Wearing a filthy white blouse under a brocade vest, Ambrisian looked up at Dickson and said with an outlandish accent, “That’s not important. What is important is that they are spawning in a nest somewhere out there. Their gestation period is brief. Their metabolism is fast. Their learning curve is quick. We have to destroy the nest.”

“Where is this nest?” asked Browne.

“Laboratory vats inside my research vessel. The Solarcus sank just out over the continental shelf, due south from here.”

“Sank? How?” demanded Dickson.

The man frowned, “We scuttled it. As soon as the first batch of Elasmopterons proved to be…” A horrendous scream cut him off, followed by a powerful thud. “We need to get back and warn your people.”

“You created these sky sharks?” Dickson’s anger boiled as he was beginning to suspect the man, with the mechanical copper watch and quaint beard, may be genuine, impossible as it may be.

Ambrisian replied, “Once the Elasmopterons figure out that there’s a coast full of carbohydrate snacks, they’ll be nothing stopping them.”

Through clenched teeth, Dickson said, “Then let’s get movin’.”

The three men scuttled toward the upper decks. Bloody guts and eviscerated humans littered the gangway. A dark cloud dominated the sky, sending down a thick drizzle. Dickson looked up and spotted the colony of bat-like monsters descending from the eastern heavens. With wingspans twice as long as their shark-tailed bodies, they looked more like flying foxes. They only resembled bull sharks when these beasts flew close.

A hundred metres out, they folded their wings and dove into the sea. They dove in and out, sailing across the water, then leaping up over the platform, taking out anybody unlucky enough to have decided that that was a good moment to make a dash for the red Sikorsky S-76C waiting on the helipad.

Browne launched his arms into the air and waved at the helicopter pilot. Before Dickson can stop him, a sky shark corrected its course and snapped up Browne by the head, sending his body airborne. Mid-flight, the monster thrashed until the head was severed from the torso.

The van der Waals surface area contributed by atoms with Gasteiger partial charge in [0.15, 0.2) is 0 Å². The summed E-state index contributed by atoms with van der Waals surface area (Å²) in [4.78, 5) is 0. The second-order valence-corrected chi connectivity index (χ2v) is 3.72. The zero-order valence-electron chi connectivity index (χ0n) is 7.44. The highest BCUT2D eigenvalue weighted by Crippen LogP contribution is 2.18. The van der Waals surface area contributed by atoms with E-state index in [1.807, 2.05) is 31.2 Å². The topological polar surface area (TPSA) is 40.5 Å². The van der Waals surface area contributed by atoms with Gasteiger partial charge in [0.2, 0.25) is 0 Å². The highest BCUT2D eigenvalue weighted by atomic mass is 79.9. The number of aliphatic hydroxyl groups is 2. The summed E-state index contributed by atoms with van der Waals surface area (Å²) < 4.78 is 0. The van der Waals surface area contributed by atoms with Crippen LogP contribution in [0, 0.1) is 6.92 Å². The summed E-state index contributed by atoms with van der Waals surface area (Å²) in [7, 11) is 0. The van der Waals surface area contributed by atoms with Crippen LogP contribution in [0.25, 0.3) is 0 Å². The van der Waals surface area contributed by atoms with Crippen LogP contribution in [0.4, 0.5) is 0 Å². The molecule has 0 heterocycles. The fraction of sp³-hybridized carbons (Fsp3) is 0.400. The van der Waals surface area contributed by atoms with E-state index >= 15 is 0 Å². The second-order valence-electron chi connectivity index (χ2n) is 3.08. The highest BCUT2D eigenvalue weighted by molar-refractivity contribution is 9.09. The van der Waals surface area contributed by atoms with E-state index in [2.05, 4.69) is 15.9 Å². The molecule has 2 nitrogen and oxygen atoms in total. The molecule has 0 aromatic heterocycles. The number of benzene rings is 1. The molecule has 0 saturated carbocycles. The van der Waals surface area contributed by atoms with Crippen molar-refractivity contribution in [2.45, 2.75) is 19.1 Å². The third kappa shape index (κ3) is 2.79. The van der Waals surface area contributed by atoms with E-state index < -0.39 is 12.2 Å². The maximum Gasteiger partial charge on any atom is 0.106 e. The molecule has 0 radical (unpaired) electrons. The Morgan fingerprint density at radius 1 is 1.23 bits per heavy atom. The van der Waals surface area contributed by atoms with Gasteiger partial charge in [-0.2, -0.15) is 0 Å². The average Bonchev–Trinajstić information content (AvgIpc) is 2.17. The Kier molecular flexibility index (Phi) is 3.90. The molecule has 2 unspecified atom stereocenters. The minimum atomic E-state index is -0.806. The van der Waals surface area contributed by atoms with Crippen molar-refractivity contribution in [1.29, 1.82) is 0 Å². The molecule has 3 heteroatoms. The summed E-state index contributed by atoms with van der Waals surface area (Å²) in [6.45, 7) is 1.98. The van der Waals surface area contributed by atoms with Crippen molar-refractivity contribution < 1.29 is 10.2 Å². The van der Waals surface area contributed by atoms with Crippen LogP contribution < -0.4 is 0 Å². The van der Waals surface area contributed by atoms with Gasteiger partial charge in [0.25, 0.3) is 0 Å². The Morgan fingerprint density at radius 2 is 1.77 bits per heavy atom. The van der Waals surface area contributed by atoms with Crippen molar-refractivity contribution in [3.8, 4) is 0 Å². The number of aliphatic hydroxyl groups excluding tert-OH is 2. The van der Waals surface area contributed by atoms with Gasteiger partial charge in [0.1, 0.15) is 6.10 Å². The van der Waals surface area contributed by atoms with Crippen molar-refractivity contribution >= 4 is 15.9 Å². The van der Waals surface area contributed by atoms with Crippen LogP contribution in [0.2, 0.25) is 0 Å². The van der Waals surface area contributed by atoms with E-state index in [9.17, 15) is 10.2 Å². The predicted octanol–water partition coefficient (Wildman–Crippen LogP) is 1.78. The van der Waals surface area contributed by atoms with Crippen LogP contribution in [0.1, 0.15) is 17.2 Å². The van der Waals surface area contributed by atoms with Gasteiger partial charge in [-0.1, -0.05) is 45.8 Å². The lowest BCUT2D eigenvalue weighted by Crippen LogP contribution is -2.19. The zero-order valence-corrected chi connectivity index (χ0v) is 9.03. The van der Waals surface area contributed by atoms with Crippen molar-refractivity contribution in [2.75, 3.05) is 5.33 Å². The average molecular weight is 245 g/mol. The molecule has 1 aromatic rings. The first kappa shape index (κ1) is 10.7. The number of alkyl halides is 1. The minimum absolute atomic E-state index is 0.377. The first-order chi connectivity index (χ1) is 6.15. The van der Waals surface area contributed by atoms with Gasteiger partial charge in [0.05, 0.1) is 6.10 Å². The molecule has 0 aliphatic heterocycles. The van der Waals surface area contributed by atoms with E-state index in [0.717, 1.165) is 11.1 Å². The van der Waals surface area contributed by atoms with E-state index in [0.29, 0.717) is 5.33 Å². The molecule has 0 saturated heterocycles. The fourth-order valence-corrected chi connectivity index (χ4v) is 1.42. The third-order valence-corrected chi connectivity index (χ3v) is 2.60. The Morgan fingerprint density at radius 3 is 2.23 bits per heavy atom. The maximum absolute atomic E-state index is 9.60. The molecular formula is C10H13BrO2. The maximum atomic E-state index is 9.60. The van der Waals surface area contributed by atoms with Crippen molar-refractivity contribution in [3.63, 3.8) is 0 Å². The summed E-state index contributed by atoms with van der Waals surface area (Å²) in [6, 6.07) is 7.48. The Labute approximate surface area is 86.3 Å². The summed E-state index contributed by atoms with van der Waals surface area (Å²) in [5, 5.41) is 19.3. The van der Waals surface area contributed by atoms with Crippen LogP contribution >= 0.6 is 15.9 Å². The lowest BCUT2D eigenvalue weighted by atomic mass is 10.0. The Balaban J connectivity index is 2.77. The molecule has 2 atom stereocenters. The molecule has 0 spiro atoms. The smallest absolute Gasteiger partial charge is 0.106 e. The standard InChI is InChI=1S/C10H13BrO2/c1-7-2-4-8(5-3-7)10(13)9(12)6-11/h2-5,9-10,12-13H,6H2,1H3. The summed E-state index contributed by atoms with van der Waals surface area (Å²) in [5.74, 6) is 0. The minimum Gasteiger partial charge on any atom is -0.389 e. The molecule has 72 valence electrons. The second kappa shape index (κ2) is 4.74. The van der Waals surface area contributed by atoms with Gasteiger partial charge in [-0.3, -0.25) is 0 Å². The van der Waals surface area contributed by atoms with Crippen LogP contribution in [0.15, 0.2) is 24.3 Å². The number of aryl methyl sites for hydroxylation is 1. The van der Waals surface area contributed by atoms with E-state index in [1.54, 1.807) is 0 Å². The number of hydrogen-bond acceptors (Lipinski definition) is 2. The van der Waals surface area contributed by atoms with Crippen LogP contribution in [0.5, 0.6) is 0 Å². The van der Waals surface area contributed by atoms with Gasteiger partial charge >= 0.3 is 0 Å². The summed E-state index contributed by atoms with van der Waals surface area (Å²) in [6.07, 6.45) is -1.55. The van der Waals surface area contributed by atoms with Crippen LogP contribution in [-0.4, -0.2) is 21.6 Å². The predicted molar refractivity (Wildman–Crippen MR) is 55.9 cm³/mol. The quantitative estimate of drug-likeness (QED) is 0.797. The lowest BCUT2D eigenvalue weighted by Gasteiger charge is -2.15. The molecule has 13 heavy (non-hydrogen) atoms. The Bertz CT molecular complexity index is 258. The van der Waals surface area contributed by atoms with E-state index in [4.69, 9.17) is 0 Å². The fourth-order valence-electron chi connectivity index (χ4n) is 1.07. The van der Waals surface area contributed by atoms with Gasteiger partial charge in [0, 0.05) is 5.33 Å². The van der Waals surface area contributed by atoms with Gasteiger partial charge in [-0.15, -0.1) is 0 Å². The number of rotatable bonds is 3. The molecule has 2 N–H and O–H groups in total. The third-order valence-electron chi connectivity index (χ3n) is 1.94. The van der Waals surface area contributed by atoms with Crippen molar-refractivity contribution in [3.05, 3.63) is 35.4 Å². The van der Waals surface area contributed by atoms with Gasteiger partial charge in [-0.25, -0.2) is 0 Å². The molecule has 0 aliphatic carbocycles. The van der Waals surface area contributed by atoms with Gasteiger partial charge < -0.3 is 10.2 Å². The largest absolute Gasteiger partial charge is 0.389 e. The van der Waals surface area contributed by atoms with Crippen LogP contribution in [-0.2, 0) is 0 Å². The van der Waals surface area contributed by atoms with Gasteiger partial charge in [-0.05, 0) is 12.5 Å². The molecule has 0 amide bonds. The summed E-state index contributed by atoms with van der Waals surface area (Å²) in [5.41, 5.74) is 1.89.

“We gotta go,” screamed Ambrisian.

Dickson looked at the waving pilot inside the Sikorsky. He ran, pre-empting Ambrisian. They both sprinted up the gangway to the helipad. When they got to the helicopter they were greeted with, “What the fuck is this shit?” The pilot’s terror added to the fear-induced mental paralysis Dickson felt.

“Get us in the air,” yelled Dickson.

The engines groaned to life. “Where?” said the pilot.

“Kingfish B.”

The pilot nodded and pulled the throttle. The blades above turned translucent as the Sikorsky’s engine picked up thrust. When the Sikorsky lifted off the pad, Dickson spotted a sky shark performing a nosedive above them.

“Get moving,” he yelled.

Before the Sikorsky could clear the helipad, the kamikaze shark collided with the rotor blades. The Sikorsky shook, its engines strained, losing torque as the blades shredded the half-tonne sky monster. Blood sprayed the occupants, soaking them, and causing Dickson to say an improvised prayer. “Jesus fuck, where dead. God help us.”

The Sikorsky survived and stabilised, soaring above the waves.

“Head to the coast,” yelled Ambrisian.

“Kingfish B is closer,” insisted Dickson.

Ambrisian leant towards the pilot. “Don’t listen to him. Kingfish B is gone, just like Kipper, just like here. This flying machine can outrun these Elasmopterons. We can make it.”

Dickson looked back. The colony of Elasmopterons was pursuing them, but they were losing ground. “What about if they discover the coast?”

“What about it?” asked Ambrisian.

“You said there’ll be dire consequences if they found their way to the mainland.”

Doctor Ambrisian shoved Dickson out into the void, sending him hurtling down into the grey sea.

“That is correct,” said Ambrisian as he turned his attention to the pilot.